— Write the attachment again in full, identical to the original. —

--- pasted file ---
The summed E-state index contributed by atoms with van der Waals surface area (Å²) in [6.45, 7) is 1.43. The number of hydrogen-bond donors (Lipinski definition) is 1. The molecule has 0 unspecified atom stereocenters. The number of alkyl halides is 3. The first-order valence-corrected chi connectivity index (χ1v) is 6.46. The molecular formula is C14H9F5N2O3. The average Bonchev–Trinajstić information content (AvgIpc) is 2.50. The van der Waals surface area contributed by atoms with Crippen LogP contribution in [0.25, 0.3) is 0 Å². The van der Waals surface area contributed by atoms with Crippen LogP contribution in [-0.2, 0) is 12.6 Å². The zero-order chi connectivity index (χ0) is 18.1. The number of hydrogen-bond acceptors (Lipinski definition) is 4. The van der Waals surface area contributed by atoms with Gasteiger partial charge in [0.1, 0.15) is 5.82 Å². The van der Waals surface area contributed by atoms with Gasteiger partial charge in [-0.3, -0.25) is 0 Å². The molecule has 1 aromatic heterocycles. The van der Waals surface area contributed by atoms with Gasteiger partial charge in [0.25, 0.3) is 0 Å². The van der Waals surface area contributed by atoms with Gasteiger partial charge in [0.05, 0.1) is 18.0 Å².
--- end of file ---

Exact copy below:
The summed E-state index contributed by atoms with van der Waals surface area (Å²) in [6.45, 7) is 1.43. The number of hydrogen-bond donors (Lipinski definition) is 1. The molecule has 0 unspecified atom stereocenters. The number of alkyl halides is 3. The first-order valence-corrected chi connectivity index (χ1v) is 6.46. The molecular formula is C14H9F5N2O3. The average Bonchev–Trinajstić information content (AvgIpc) is 2.50. The van der Waals surface area contributed by atoms with Crippen LogP contribution in [0.25, 0.3) is 0 Å². The van der Waals surface area contributed by atoms with Crippen LogP contribution in [-0.2, 0) is 12.6 Å². The zero-order chi connectivity index (χ0) is 18.1. The number of hydrogen-bond acceptors (Lipinski definition) is 4. The van der Waals surface area contributed by atoms with Gasteiger partial charge in [0.1, 0.15) is 5.82 Å². The van der Waals surface area contributed by atoms with Gasteiger partial charge in [-0.3, -0.25) is 0 Å². The molecule has 1 aromatic heterocycles. The van der Waals surface area contributed by atoms with Gasteiger partial charge in [0.25, 0.3) is 0 Å². The van der Waals surface area contributed by atoms with Gasteiger partial charge in [0.05, 0.1) is 18.0 Å².